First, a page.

Tuesday Turnaround: Nike Takes a Knee
Ready to get back to work after the long weekend?

It's been a rollercoaster ride of a Tuesday. 

Let's break down the top stories on TheStreet.

Nike is Making Waves

Nike (NKE) tumbled after announcing that it tapped Colin Kaepernick, the ex-NFL quarterback, to lead its "Just Do It" campaign. TheStreet's Martin Baccardax dove head first into Nike's drama.

Kaepernick inspired a series of nation-wide protests against police brutality and social injustice but courted controversy by kneeling during the playing of the national anthem.

Nike chose Kaepernick, who is currently suing the National Football League for collusion after he failed to find a spot on any team roster despite leading the San Francisco 49ers to the Super Bowl in 2013, to lead the 30th anniversary of its iconic "Just Do It" campaign that includes tennis superstar Serena Williams and skateboarder Lacey Baker. Kaepernick's participation was first made public via his official Twitter account late Sunday with the phrase "Believe in something, even if it means sacrificing everything."

"We believe Colin is one of the most inspirational athletes of this generation, who has leveraged the power of sport to help move the world forward," Nike North America vice president Gino Fisanotti told ESPN.

While Nike's previous campaigns have defined sports culture in the United States and helped developed the global stardom of athletes such as Tiger Woods, Michael Jordan and Roger Federer while generating billions in revenue for the world's biggest sportswear company, its current effort has courted immediate controversy and could lead to customer backlash in its biggest market, where it is already losing ground to its main global rival Adidas AG (ADDYY) .

TheStreet's Brian Sozzi said, "Long-term investors should favorably view the deal as it shows Nike trying to skate where the puck is headed in society."

Not Enough Model 3's to Go Around

In its early-August earnings report, Tesla (TSLA) management said it expects to produce 50,000 to 55,000 Model 3 vehicles. So far, the company has cranked out nearly 35,000 units—15,000 shy of its range, reported Bret Kenwell.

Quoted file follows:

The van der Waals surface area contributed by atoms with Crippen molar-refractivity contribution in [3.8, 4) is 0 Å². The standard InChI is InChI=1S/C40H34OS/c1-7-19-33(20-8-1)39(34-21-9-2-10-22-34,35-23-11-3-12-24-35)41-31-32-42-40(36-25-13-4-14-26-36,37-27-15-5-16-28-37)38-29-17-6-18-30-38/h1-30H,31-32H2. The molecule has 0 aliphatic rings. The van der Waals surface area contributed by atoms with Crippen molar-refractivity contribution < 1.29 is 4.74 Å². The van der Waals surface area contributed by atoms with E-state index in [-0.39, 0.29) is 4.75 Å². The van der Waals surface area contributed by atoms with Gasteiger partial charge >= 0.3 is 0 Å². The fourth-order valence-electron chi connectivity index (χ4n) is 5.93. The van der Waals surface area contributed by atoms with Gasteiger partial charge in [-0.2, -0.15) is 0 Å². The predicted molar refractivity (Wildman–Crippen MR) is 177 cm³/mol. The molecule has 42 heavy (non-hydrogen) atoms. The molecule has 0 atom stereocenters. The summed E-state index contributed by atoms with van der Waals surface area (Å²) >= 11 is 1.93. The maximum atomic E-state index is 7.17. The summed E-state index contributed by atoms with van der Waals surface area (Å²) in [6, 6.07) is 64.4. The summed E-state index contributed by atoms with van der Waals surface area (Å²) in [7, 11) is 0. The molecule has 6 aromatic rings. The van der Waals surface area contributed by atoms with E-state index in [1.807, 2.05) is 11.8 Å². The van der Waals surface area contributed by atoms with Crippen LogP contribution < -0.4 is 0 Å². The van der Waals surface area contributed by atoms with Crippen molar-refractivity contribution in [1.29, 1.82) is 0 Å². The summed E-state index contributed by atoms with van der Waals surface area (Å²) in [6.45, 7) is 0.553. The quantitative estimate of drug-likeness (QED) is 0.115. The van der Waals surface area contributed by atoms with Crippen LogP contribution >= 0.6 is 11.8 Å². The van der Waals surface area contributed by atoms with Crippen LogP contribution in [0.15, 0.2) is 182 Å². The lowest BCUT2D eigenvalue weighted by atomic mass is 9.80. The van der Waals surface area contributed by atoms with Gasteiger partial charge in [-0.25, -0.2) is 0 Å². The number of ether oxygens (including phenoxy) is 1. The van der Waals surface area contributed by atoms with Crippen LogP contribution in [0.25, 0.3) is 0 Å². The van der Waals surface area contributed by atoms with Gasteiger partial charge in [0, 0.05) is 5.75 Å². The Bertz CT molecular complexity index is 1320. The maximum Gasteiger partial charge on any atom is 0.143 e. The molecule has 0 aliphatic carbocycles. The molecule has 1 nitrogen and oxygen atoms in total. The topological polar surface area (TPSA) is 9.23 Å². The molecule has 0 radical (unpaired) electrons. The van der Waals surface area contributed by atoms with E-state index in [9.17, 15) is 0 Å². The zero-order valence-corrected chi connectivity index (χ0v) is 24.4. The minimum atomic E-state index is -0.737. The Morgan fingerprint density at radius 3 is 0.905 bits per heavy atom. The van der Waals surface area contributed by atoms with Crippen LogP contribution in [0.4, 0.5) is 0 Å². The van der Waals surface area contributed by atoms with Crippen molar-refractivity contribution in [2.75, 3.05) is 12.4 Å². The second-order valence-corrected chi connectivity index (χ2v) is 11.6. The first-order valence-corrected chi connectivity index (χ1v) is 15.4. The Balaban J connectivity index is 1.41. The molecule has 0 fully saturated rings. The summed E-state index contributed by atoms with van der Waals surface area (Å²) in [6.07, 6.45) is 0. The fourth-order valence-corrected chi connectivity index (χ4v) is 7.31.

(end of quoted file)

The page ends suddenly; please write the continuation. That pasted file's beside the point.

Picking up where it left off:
In fact, should it hit its average production over the past two months (about 17,350), it should land somewhere near 52,000. That's assuming that Tesla doesn't improve its run rate, something that's possible if it believed it could hit 6,000 units a week by the end of August.

Overall, the company has produced roughly 53,000 vehicles in the quarter, meaning that about 18,300 vehicles are a mix of the higher-end Model S and X vehicles.

That should give investors another nod of confidence, particularly in the company's prediction that it will be cash flow positive and GAAP profitable this quarter and next quarter. However, despite a better-than-expected earnings report about a month ago, Musk's "funding secured," go-private fiasco added plenty of chaos to the situation.

The question now is whether Tesla stock will trade without any clear catalysts ahead of it. Will bulls become emboldened by the likelihood of a third-quarter profit? Or will doubts start to creep in and further pressure shares ahead of earnings (likely in late October or early November) as we've seen over the past two quarters?

Jim Cramer has Advice for Investors

"This is one where you wait a day and you buy," said TheStreet's founder and Action Alerts PLUS Portfolio Manager Jim Cramer. "Nike's very good."

Cramer suggests that investors take a breather and "wait a day" before buying. 

But Nike isn't the only company on Cramer's mind. He also had some stuff to say about Advanced Micro Devices (AMD) and Intel (INTC) .

"Google Eric Jhonsa AMD—and you will read everything about why AMD is beating Intel," said Cramer, referring to TheStreet's tech columnist Eric Jhonsa.

He also praises Lisa Su, CEO of AMD, for a brilliant job.

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